It was quickly becoming the worst day of my life. A seventh-grader at Franklin County Middle School, I was being dragged by my shirt collar down the hallway toward the principal’s office.
I’d always been a good student. Never skipped a class. Never teased a bully (I’d have received an ass-whoopin’ if I had). Never talked back to a teacher. But the times, as they say, were a-changin’. I’d been receiving more privileges at home. I had a few whisps of “peach fuzz” above my upper lip. I was beginning to notice the fairer gender. It was time to rebel a little.
The “bad boys” at our school in 1977 would visit the boy’s room not only to drain the main vein, but also to fill up their airways with tobacco smoke—thrilling in the forbidden taste and aroma of cigarettes. One student—no doubt an upperclassman (in eighth grade)—would light up a cig he’d likely stolen from his dad, and then pass it down a line of anxiously waiting young rebel-wannabes.
My buddy Jeffrey Naff and I were in that line that day. Innocent and curious, we were anxiously awaiting our first inhalations of “adulthood.” My friend took a puff and then passed the forbidden object on to me.
That’s when the bathroom door suddenly swung open and in walked Assistant Principal Jesse Goode.
I remember Mr. Goode being a gigantic African-American man with an angry look on his face that afternoon, as he quickly grabbed my friend Jeffrey and I by our collars for our long walk of shame to his office.
At this point, I need to fill the reader in on a little bit of a backstory:
When my parents and I had moved down to Virginia from my home state of New Jersey a decade earlier, my dad was the principal of Henry Elementary School.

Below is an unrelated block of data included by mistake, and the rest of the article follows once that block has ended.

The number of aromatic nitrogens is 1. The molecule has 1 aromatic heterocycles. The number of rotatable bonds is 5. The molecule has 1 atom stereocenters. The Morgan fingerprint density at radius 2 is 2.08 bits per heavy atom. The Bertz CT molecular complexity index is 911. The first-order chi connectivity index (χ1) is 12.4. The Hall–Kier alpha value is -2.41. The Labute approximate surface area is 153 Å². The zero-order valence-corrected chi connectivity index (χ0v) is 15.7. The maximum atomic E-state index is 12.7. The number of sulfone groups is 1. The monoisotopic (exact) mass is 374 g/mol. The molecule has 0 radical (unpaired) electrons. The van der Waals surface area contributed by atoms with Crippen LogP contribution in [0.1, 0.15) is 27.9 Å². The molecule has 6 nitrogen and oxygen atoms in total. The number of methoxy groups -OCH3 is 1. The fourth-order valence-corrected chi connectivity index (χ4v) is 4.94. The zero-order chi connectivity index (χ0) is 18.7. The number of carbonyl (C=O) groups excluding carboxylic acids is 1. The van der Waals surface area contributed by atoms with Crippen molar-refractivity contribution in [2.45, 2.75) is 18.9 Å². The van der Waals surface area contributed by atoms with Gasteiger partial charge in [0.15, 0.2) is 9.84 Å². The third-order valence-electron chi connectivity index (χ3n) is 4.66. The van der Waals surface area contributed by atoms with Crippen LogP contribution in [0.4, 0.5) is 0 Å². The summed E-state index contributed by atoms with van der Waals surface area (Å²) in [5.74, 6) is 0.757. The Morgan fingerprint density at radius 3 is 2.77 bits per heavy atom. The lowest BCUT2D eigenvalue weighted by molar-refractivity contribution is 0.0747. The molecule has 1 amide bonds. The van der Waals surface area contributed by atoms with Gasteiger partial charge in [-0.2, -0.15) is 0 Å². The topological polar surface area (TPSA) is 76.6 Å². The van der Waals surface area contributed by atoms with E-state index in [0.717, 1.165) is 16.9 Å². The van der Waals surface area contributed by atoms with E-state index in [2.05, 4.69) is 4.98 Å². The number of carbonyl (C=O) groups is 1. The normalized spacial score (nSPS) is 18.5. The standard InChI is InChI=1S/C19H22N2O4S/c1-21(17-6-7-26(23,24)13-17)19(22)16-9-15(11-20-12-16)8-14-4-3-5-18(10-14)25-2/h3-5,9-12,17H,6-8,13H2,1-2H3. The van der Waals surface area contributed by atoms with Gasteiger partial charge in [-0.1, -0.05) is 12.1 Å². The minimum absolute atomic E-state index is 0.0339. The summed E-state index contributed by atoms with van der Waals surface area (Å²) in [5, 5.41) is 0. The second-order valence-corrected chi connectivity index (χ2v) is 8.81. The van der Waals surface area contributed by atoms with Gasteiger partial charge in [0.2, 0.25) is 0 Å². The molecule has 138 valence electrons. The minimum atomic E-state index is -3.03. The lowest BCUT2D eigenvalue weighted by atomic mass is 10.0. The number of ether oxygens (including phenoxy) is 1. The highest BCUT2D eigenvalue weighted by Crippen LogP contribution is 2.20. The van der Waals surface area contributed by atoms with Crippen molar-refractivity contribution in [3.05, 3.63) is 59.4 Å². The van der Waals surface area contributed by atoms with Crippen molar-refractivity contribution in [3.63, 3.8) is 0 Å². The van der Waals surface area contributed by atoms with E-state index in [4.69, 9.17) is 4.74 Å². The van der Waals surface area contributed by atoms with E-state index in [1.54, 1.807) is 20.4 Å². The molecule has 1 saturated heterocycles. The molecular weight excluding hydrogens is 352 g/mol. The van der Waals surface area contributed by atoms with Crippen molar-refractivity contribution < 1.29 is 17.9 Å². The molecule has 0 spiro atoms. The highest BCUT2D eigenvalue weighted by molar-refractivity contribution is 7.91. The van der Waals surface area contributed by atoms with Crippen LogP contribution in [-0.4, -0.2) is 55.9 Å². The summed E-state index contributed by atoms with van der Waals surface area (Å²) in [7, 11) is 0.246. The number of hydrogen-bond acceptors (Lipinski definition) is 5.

And one of my dad’s first hires as an elementary school principal was—you guessed it—Mr. Jesse Goode.
And the older sister of my friend Jeffrey had as her principal at Henry Elementary—you guessed it—my father Jerry Stiles.
For my friend and I, this was quickly becoming a “double-Jefferdy” situation. “Please don’t tell my dad, Mr. Goode, please don’t tell my dad!” I begged. “I swear I’ll never smoke a cigarette ever again!” For some reason, Mr. Goode ended up letting me off easy that day, never suspending me or revealing my one-time infraction to my strict father.
And of course, I never told my father.
And apparently Jeffrey never told his father either.
“Later that same night you and your dad showed up at Mill Creek Baptist Church for revival,” Jeffrey recently confided to me. “As far as I know that was the first time I ever saw you there, and I was scared to death that your dad was there to tell my dad. My dad would’ve tore me up!”
Yes, Jeffrey and I surely would’ve had a come-to-Jesus moment of our own at that revival, had our dads known of what happened.
But of course, it had already become a little secret between me and a giant man named Mr. Jesse Goode.